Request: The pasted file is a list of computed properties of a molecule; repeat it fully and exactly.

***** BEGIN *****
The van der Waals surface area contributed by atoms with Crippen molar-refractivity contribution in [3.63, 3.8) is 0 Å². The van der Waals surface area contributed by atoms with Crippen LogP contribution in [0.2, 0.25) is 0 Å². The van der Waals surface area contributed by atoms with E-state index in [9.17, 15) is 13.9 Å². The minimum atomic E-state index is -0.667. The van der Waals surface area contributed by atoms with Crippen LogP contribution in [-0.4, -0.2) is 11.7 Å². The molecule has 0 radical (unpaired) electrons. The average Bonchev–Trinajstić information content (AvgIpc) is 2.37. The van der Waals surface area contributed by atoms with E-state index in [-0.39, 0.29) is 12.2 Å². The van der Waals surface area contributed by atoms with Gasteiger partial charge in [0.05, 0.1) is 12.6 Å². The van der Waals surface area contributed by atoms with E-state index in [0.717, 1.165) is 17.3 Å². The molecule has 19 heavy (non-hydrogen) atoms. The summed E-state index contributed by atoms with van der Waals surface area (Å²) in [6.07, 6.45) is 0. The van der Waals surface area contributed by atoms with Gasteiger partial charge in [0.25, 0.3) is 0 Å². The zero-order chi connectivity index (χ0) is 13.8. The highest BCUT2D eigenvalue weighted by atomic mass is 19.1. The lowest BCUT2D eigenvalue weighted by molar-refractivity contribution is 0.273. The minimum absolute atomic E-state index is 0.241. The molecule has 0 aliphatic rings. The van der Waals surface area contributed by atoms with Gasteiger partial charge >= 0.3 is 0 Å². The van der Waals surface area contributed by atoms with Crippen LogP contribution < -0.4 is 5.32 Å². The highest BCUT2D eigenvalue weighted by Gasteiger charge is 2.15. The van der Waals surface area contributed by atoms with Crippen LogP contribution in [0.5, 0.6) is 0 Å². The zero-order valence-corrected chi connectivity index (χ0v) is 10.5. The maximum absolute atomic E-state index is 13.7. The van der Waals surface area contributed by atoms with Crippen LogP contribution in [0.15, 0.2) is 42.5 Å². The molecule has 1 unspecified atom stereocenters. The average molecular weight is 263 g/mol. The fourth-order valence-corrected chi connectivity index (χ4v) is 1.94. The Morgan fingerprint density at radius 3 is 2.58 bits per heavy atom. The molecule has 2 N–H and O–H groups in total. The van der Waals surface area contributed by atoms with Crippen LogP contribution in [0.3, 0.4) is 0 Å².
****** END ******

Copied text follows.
The van der Waals surface area contributed by atoms with Crippen molar-refractivity contribution in [3.63, 3.8) is 0 Å². The van der Waals surface area contributed by atoms with Crippen LogP contribution in [0.2, 0.25) is 0 Å². The van der Waals surface area contributed by atoms with E-state index in [9.17, 15) is 13.9 Å². The minimum atomic E-state index is -0.667. The van der Waals surface area contributed by atoms with Crippen LogP contribution in [-0.4, -0.2) is 11.7 Å². The molecule has 0 radical (unpaired) electrons. The average Bonchev–Trinajstić information content (AvgIpc) is 2.37. The van der Waals surface area contributed by atoms with E-state index in [-0.39, 0.29) is 12.2 Å². The van der Waals surface area contributed by atoms with Gasteiger partial charge in [0.05, 0.1) is 12.6 Å². The van der Waals surface area contributed by atoms with E-state index in [0.717, 1.165) is 17.3 Å². The molecule has 19 heavy (non-hydrogen) atoms. The summed E-state index contributed by atoms with van der Waals surface area (Å²) in [6.07, 6.45) is 0. The van der Waals surface area contributed by atoms with Gasteiger partial charge in [0.25, 0.3) is 0 Å². The zero-order chi connectivity index (χ0) is 13.8. The highest BCUT2D eigenvalue weighted by atomic mass is 19.1. The lowest BCUT2D eigenvalue weighted by molar-refractivity contribution is 0.273. The minimum absolute atomic E-state index is 0.241. The molecule has 0 aliphatic rings. The van der Waals surface area contributed by atoms with Gasteiger partial charge >= 0.3 is 0 Å². The van der Waals surface area contributed by atoms with Crippen LogP contribution < -0.4 is 5.32 Å². The highest BCUT2D eigenvalue weighted by Gasteiger charge is 2.15. The van der Waals surface area contributed by atoms with Crippen LogP contribution in [0.5, 0.6) is 0 Å². The zero-order valence-corrected chi connectivity index (χ0v) is 10.5. The maximum absolute atomic E-state index is 13.7. The van der Waals surface area contributed by atoms with Crippen LogP contribution in [0.15, 0.2) is 42.5 Å². The molecule has 1 unspecified atom stereocenters. The average molecular weight is 263 g/mol. The fourth-order valence-corrected chi connectivity index (χ4v) is 1.94. The Morgan fingerprint density at radius 3 is 2.58 bits per heavy atom. The molecule has 2 N–H and O–H groups in total. The van der Waals surface area contributed by atoms with Crippen LogP contribution in [0.3, 0.4) is 0 Å².